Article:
Rarely defects or separations in the bone surrounding the skull can allow a small part of the brain to pouch out of the skull. This is called an encephalocele. This can happen in the bone around the ear called the temporal bone. Sometimes an encephalocele can be associated to a cerebrospinal fluid leak as well. Encephaloceles may be associated trauma or prior surgery. However many times the formation of encephaloceles are spontaneous occurring.
Temporal bone encephaloceles are often diagnosed with imaging. Both CT and MRI may play a role in making the diagnosis. Sometimes encephaloceles are found unexpectedly at the time surgery.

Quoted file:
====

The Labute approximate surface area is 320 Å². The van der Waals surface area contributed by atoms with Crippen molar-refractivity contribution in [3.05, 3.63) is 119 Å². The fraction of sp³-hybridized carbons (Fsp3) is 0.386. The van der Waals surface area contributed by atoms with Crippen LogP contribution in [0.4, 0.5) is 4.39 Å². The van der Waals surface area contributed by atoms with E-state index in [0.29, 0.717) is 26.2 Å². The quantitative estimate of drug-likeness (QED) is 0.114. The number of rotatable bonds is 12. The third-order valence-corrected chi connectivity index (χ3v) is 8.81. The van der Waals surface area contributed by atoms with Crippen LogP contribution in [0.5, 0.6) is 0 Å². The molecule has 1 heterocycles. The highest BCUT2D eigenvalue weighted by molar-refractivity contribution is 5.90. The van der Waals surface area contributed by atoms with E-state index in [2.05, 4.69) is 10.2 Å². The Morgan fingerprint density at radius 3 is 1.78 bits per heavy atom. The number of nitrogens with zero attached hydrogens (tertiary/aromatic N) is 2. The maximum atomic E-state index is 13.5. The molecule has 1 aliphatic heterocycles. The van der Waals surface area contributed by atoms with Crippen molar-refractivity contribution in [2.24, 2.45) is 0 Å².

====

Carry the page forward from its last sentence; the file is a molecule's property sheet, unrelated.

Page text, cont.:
Encephaloceles of the temporal bone are treated similarly as cerebrospinal fluid leaks of the temporal bone. In smaller cases the encephalocele possibly can be treated through the mastoid bone. The tissue that extends into the temporal bone no longer functions, and is often removed. Various tissues and tissue-substitutes are used to repair the exposed area and help prevent the recurrence of the encephalocele. Larger defects or deeper areas may need a window of bone above the ear (craniotomy) in order to reach and repair the encephalocele.